A Journal of People report
Interdecadal Pacific Oscillation (IPO) is likely to accelerate global warming, which may smash the agreed Paris target of 1.5°C by as early as 2026, finds a new research. And, the amount of dissolved oxygen contained in the water has been declining for more than 20 years, reveals another new research.
A research report from the University of New South Wales says:
Global temperatures could break through the 1.5°C barrier negotiated at the Paris conference as early as 2026 if a slow-moving, natural climate driver known as the Interdecadal Pacific Oscillation (IPO) has, as suspected, moved into a positive phase. (University of New South Wales. “Paris 1.5°C target may be smashed by 2026: A change to a positive phase of the Interdecadal Pacific Oscillation could see global warming accelerate rapidly.” ScienceDaily. ScienceDaily, 8 May 2017. http://www.sciencedaily.com/releases/2017/05/170508184929.htm>.)
The new research published in Geophysical Research Letters by the University of Melbourne scientists at the ARC Centre of Excellence for Climate System Science shows that a positive IPO would likely produce a sharp acceleration in global warming over the next decade. (Benjamin J. Henley, Andrew D. King. Trajectories toward the 1.5°C Paris target: Modulation by the Interdecadal Pacific Oscillation. Geophysical Research Letters, 2017; DOI: 10.1002/2017GL073480)
The May 8, 2017 datelined and “Paris 1.5°C target may be smashed by 2026” headlined Science Daily report said:
“Since 1999, the IPO has been in a negative phase but consecutive record-breaking warm years in 2014, 2015 and 2016 have led climate researchers to suggest this may have changed. In the past, these positive phases have coincided with accelerated global warming.”
“The IPO has a profound impact on our climate because it is a powerful natural climate lever with a lot of momentum that changes very slowly over periods of 10-30 years.
“During its positive phase the ocean temperatures in the tropical Pacific are unusually warm and those outside this region to the north and south are often unusually cool. When the IPO enters a negative phase, this situation is reversed.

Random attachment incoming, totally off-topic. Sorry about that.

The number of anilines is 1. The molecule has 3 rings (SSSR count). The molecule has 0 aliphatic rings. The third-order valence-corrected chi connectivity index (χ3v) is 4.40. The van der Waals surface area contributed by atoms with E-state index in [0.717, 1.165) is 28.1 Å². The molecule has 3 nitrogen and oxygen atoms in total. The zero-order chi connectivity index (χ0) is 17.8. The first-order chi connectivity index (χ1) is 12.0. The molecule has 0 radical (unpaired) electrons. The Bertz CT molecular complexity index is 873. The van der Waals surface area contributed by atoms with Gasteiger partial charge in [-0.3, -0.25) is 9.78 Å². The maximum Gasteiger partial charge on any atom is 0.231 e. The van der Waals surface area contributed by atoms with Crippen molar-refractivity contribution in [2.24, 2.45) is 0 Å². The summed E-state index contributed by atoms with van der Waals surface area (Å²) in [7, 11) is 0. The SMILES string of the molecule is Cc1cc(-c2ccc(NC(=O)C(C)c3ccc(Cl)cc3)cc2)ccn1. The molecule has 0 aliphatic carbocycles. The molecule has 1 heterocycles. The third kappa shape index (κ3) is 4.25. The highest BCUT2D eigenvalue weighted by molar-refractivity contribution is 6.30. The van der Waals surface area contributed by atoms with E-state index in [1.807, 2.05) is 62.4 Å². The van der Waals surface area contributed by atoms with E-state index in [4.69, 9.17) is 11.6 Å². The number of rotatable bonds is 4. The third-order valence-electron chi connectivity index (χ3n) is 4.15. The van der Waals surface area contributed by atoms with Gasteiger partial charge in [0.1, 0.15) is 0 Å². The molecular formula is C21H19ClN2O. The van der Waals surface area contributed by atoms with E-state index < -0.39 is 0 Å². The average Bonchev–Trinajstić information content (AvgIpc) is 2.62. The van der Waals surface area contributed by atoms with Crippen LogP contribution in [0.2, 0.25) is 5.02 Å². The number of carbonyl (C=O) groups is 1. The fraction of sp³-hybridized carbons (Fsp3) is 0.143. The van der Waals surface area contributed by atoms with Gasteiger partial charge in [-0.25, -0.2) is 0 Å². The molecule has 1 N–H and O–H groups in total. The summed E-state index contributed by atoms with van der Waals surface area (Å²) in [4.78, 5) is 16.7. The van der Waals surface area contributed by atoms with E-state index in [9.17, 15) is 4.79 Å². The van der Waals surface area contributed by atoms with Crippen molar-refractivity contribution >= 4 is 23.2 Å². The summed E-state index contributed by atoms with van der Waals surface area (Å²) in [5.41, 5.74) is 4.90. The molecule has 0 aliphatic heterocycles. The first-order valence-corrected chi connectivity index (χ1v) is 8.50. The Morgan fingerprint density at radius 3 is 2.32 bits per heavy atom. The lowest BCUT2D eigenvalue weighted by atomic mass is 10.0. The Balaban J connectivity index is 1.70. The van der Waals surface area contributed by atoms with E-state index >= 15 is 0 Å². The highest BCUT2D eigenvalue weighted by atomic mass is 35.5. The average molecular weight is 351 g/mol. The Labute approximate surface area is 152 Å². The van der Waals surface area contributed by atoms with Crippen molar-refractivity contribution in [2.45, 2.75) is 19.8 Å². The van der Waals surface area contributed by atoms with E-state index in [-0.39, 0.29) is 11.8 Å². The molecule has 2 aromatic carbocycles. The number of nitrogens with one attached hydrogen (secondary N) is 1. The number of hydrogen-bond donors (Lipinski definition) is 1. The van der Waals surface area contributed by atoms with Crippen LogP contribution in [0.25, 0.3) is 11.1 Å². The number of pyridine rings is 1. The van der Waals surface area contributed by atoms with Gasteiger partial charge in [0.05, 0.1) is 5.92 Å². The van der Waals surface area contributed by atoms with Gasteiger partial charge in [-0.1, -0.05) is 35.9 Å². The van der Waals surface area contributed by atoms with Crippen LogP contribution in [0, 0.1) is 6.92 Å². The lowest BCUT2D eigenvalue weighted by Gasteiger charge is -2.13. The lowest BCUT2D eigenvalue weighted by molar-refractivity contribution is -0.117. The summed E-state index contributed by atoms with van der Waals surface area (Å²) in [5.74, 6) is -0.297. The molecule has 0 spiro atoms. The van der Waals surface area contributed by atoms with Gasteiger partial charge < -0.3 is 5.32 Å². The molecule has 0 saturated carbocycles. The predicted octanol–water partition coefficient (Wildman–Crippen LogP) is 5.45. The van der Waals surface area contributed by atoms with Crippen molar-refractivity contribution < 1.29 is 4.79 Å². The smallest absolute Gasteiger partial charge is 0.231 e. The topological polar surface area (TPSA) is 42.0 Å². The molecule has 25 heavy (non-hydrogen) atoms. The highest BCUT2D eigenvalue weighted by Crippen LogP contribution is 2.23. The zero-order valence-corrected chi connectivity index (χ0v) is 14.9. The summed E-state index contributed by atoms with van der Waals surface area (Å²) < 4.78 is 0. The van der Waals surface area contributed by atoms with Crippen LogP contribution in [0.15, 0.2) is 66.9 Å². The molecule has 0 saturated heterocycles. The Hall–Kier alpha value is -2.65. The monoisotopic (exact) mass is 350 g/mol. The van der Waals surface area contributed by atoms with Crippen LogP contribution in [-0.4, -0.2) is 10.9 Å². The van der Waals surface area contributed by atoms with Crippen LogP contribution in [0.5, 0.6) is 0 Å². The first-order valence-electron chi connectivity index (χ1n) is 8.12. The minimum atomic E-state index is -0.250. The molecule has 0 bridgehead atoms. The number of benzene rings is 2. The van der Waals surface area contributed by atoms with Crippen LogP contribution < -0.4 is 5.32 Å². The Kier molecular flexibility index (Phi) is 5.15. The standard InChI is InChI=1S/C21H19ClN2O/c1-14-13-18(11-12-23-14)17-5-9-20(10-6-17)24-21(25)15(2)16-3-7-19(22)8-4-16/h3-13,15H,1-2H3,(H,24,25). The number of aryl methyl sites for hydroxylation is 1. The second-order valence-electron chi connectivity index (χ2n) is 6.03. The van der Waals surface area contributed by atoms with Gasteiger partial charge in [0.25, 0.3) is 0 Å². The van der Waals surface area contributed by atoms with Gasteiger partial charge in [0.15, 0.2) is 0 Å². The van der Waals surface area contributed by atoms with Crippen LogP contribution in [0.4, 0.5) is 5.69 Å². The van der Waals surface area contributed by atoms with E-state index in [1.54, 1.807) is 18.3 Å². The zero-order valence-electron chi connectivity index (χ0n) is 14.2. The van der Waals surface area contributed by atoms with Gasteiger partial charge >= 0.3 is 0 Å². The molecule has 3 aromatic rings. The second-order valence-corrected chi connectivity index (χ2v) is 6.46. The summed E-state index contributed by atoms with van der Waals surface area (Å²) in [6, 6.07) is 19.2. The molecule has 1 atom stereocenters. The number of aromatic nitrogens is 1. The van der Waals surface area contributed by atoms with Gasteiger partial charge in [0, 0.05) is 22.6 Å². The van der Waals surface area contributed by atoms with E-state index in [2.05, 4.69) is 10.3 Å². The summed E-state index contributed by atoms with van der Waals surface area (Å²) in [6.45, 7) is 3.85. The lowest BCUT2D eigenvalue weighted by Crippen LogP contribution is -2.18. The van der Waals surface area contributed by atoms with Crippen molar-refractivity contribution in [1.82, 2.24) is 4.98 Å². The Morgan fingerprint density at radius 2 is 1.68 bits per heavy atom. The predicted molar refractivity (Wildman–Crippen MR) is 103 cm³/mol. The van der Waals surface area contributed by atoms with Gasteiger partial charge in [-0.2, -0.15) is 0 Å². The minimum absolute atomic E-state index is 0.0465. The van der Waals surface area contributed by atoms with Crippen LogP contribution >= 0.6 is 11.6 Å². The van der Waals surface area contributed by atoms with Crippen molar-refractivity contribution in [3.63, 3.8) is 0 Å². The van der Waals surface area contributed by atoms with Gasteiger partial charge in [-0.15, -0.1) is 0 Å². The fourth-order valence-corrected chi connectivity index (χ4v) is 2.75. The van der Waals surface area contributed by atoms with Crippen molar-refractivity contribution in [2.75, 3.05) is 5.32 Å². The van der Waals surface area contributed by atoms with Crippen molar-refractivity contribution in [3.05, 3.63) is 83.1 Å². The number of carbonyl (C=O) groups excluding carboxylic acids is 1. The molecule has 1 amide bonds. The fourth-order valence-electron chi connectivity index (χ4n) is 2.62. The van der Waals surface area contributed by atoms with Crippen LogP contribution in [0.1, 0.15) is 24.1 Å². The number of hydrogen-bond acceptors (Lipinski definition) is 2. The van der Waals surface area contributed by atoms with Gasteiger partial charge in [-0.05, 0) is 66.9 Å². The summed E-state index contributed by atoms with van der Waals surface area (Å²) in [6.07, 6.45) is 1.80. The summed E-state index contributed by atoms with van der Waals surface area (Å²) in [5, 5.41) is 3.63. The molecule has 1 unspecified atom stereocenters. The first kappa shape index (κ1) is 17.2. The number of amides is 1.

“In the past, we have seen positive IPOs from 1925-1946 and again from 1977-1998. These were both periods that saw rapid increases in global average temperatures. The world experienced the reverse — a prolonged negative phase — from 1947-1976, when global temperatures stalled.
“A striking characteristic of the most recent 21st Century negative phase of the IPO is that on this occasion global average surface temperatures continued to rise, just at a slower rate.”
Dr Ben Henley, the lead author, according to the report, said:
“Even if the IPO remains in a negative phase, our research shows we will still likely see global temperatures break through the 1.5°C guardrail by 2031.”
Dr Ben Henley said:
“If the world is to have any hope of meeting the Paris target, governments will need to pursue policies that not only reduce emissions but remove carbon from the atmosphere.”
“Should we overshoot the 1.5°C limit, we must still aim to bring global temperatures back down and stabilize them at that level or lower.”
“Although the Earth has continued to warm during the temporary slowdown since around 2000, the reduced rate of warming in that period may have lulled us into a false sense of security. The positive phase of the IPO will likely correct this slowdown. If so, we can expect an acceleration in global warming in the coming decades,” Dr Henley said.
The scientist said:
“Policy makers should be aware of just how quickly we are approaching 1.5°C. The task of reducing emissions is very urgent indeed.”
Troubling oxygen decline in oceans
A new analysis of decades of data on oceans across the globe has revealed that the amount of dissolved oxygen contained in the water – an important measure of ocean health – has been declining for more than 20 years.